Holohan Acknowledged Having Election Worker Remove Opponent’s Campaign Sign

Slightly more than two months after Patty Holohan’s reelection to the Redlands School Board, the Redlands Police Department has released a series of reports, interviews and evidence summaries documenting that Holohan herself was involved in campaign tactics that have already tainted her victory.
Now under way is an examination of that evidence and documentation to determine if Holohan’s action constituted prosecutable criminal conduct.
Holohan has been a member of the Redlands Unified School District Board of Trustees since just after her initial election to that panel in 2006. She was reelected handily in 2010 and 2014, while positions on the school board were yet ones elected at large by all of the voters in the district. By 2018, the school district had switched to by-district elections, and Holohan competed to remain on the board in the District 1 contest. She comfortably turned back her challenger, Libbern Cook, capturing 6,522 votes or 63.5 percent of the total 10,273 votes cast to Cook’s 3,751 or 36.5 percent.
In 2022, two candidates, Erin Stepien and Victoria Oginrinu, challenged Holohan.Holohan had little reason to believe her path to confirmation by the voters last year would prove any more difficult than it had been during the previous four races over sixteen years. By late September, owing to the energetic approach of several of Stepien’s supporters and the relative sophistication of her campaign manager, Candy Olsen, it was apparent to many in the community, as it was to Holohan, that Stepien was making inroads in capturing the attention of the electorate that Holohan had not needed to contend with in any or her previous easy walks to victory.
In elections – national, state and local – efforts at countering an opponent’s advantage or perceived advantage or momentum are routine, less common, indeed, than straightforward electioneering efforts by one candidate or his or her campaign to promote himself or herself, but still a part of the electoral process. Offsetting an opponent’s advantage can take the form of rhetorically attacking an opponent in stump speeches out on the hustings; distributing handbills that emphasize a competing candidate’s previous actions or voting history or personal foibles; similar television, radio or newspaper ads; mass mailed “hit pieces” that trash an opponent’s reputation, character or good name; and so-called push polls using phone banks where voters are asked questions in a leading or suggestive way, implying something unflattering about the opponent of the candidate sponsoring the opinion survey, which is not really a sincere effort to measure voter attitudes but rather a ploy to trick the voters who answer and participate into voting against the sponsoring candidate’s opposition. While all of those tactics are or can be distasteful, they are not illegal. Employed virtually as frequently as those legal but costly negative tactics are ones that cost much less but cross the line to what is against the law: campaign sign vandalism or stealing.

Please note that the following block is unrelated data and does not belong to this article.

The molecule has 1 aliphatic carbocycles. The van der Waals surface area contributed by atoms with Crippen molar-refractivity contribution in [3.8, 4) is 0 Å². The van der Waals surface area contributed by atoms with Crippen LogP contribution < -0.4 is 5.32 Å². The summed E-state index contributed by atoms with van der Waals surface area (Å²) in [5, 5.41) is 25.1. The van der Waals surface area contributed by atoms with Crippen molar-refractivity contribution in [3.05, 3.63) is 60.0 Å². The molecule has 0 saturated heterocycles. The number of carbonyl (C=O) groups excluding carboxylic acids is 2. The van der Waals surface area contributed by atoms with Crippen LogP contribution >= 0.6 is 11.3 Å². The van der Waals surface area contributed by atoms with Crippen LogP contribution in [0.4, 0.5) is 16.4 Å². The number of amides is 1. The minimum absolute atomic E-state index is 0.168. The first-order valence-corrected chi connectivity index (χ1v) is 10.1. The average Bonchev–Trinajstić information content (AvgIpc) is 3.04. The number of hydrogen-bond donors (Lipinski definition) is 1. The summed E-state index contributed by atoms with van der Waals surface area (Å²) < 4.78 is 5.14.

Early in October, those involved in her campaign noticed that Stepien’s signs were not only knocked down but were disappearing.
At $5.40 apiece for standard 15-inch by 44-inch or 22-inch by 30-inch lawn signs when ordered in bulk and a cost of anywhere from $34 to $110 for 4-foot by 8-foot board signs, the theft of Stepien’s signs represented a challenge to those who wanted to see Stepien elected. Believing in their candidate and resigning themselves to the reality that the opposition would not let up, the Stepien team kept their heads down and pressed on, continuing to look for optimum sign locations at which they sought and sometimes received permission to post, and monitoring as best they could where the signs went missing and moving quickly to replace them.